The Case Studies in Improving Urban Air Quality report by the International Gas Union (IGU) looked at New York, Beijing, Toronto, and Istanbul, which had all made policy changes to phase out fuels such as coal in an attempt to reduce air pollutants.
New York City was reliant on heavy fuel oil for residential heat and power in 2007, resulting in the city exceeding US Environmental Protection Agency Standards for ozone and fine particles of up to 2.5 micrometres (PM2.5), as well as high levels of sulphur dioxide (SO2) in areas of heavy use of oil.
The city decided to accelerate oil phase-out by developing its natural gas transmission pipelines network, among other measures. By 2013, 30 per cent of heavy fuel-burning building had converted to cleaner fuels – 75 per cent of which had identified natural gas or ultra-low sulphur No. 2 oil as the best option.
An air quality study released in September 2013 found winter concentrations of SO2 had dropped by 69 per cent compared to 2008-09. In 2014 the city had met the EPA standards for PM2.5 and estimated that 780 fewer deaths and 2,000 fewer hospital visits could be attributed to the reduced levels of particulates in the air.
Istanbul had been using poor quality and sulphur heavy coal in the wake of the 1970 oil crisis resulting in SO2 levels exceeding 11 times the current World Health Organisation’s (WHO’s) guidelines.
In response, in 1992 the Istanbul city government banned the burning of lignite coal and began exploiting Turkey’s role as a pipeline thoroughfare with natural gas flowing from Central Asia, Russia, the Caucuses and Iran. The report states that by 1998 half of Istanbul residential heating requirements came from natural gas – in 2012 97 per cent of urbanised territory was supplied by the distribution network.
By 2012 SO2 levels were below the WHO guidelines and while other pollutants stayed high, the report said this was due to increased traffic in Istanbul and without the aggressive fuel switching measures the situation would have been much worse.
The report says in 2004 Ontario opted to eliminate coal from electricity generation to address health concerns in its most populous city, Toronto. Toronto had repeatedly advocated to convert coal-fired generators to natural gas to reduce the estimated 1,700 premature deaths caused by air pollution in the city.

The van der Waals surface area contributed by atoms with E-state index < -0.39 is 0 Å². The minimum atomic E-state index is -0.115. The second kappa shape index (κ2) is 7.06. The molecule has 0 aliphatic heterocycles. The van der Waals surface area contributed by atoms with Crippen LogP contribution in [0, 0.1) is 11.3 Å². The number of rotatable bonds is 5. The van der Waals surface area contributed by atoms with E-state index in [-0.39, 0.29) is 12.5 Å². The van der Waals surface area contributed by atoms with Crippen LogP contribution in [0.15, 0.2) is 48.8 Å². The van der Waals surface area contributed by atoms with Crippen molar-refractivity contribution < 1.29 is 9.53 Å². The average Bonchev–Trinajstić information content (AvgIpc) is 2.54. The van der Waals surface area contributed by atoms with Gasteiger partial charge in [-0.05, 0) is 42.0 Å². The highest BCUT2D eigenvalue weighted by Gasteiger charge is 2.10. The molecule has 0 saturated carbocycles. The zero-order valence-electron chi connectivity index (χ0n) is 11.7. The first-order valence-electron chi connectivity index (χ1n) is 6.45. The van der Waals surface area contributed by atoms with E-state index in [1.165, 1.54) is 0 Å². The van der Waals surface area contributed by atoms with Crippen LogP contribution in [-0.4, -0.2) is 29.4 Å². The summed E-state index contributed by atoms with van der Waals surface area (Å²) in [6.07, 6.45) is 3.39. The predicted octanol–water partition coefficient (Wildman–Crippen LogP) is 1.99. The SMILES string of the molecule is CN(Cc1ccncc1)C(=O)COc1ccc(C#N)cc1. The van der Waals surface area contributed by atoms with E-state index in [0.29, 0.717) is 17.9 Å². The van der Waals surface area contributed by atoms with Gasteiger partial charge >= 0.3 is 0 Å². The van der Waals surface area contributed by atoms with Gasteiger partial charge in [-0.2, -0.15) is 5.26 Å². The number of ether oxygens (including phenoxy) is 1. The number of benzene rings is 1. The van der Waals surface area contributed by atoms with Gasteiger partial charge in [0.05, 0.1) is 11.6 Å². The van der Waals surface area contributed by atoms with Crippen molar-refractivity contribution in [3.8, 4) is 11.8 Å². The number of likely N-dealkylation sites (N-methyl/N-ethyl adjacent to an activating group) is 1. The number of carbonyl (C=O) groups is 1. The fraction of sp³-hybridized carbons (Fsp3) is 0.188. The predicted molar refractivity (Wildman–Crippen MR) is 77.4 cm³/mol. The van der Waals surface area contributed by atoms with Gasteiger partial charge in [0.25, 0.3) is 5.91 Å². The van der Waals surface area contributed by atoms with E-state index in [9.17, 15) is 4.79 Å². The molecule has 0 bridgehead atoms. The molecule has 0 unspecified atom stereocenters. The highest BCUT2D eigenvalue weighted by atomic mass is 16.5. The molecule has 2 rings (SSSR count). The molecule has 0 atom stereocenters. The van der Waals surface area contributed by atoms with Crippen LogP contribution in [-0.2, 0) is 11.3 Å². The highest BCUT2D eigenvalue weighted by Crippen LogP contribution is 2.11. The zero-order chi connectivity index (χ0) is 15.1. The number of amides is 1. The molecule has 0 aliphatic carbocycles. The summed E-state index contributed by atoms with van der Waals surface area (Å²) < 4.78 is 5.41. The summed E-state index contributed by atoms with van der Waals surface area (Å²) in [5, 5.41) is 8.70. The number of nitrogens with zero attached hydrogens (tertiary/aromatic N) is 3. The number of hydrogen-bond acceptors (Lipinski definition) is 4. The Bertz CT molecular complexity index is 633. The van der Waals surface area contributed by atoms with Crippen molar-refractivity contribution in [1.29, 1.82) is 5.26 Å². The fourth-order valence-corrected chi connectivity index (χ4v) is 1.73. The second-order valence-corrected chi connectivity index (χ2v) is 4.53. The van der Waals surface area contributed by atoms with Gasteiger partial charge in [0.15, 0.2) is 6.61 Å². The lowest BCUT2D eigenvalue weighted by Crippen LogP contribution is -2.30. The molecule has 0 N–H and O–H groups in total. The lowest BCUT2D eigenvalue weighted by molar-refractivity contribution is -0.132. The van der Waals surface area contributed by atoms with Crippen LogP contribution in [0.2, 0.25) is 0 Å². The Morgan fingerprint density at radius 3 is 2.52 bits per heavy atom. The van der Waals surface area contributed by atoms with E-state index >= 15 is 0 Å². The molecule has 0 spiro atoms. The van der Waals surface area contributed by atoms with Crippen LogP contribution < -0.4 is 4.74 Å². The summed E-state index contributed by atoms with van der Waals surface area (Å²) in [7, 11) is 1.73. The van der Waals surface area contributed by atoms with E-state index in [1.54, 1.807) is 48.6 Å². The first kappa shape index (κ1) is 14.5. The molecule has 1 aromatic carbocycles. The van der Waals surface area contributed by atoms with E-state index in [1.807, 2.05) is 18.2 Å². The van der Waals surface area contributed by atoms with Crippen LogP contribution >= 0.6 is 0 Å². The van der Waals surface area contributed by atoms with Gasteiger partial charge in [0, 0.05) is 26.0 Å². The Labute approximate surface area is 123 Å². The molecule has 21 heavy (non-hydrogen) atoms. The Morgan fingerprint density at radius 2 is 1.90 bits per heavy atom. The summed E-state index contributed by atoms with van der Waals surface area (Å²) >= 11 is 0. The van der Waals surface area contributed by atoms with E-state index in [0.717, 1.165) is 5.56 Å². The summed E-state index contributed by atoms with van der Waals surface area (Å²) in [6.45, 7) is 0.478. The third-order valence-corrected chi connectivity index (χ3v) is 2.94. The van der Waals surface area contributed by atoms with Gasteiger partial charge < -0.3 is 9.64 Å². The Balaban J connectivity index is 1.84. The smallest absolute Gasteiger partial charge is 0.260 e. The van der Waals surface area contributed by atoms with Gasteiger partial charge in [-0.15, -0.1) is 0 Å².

The state opted to increase the use of natural gas, expand its nuclear power and, more recently, invest in renewables. As a result, emissions generated by electricity production dropped to 4 per cent of the total SO2 produced in Ontario from 30 per cent in ’04, 5 per cent of NO2 from 12 per cent, and 7 per cent of particulate matter of up to 10 micrometres to less than one.
The number of premature deaths dropped from 1,700 to 1,300 and hospitalisation linked to poor air quality dropped from 6,000 to 3,550, according to the IGU.
The report also looked at China – in particular the Beijing-Tianjin-Hebei region – as it has recently begun implementing policies to reduce its reliance on coal. It quotes estimates of 1.2-1.6 million deaths a year in China being attributable to air pollution. The upper end of this would mean one in six deaths in China can be linked with air pollution.
The report estimates 50 per cent of the air pollution is attributable to coal.
In the Beijing-Tianjin-Hebei region, average levels of PM2.5 were found to exceed the WHO recommended levels by 10 times in 2013-2014.
To meet targets set of reducing coal consumption by 57 per cent by 2017, the Chinese government set in action a number of plans. One of these is to build four natural gas power plants to supply the Beijing area and replace the existing coal power plants which will be shut down in 2016. The IGU add the gas power stations will also offer a 2.6 times greater capacity.
The report says it is too early to see the extent of the results from the new measures put in place, but that the initial signs look good. The first half of 2015 resulted in PM2.5 levels decreasing – across the same time period coal consumption was reduced by 8 per cent.
The report concludes that “Recognizing the connections between the health-damaging pollutants and climate damaging pollutants can help maximize the benefits and efficiency of policy actions.
“Each was able to enact a comprehensive set of policies – including promoting fuel switching””to make real progress in reducing the air pollution burden without harming economic growth.”?
As the world’s leaders congregate in Paris to decide how best to tackle climate change, the IGU report shows how changing to natural gas as fuel source such can offer emissions reducing benefits when combined with other policies.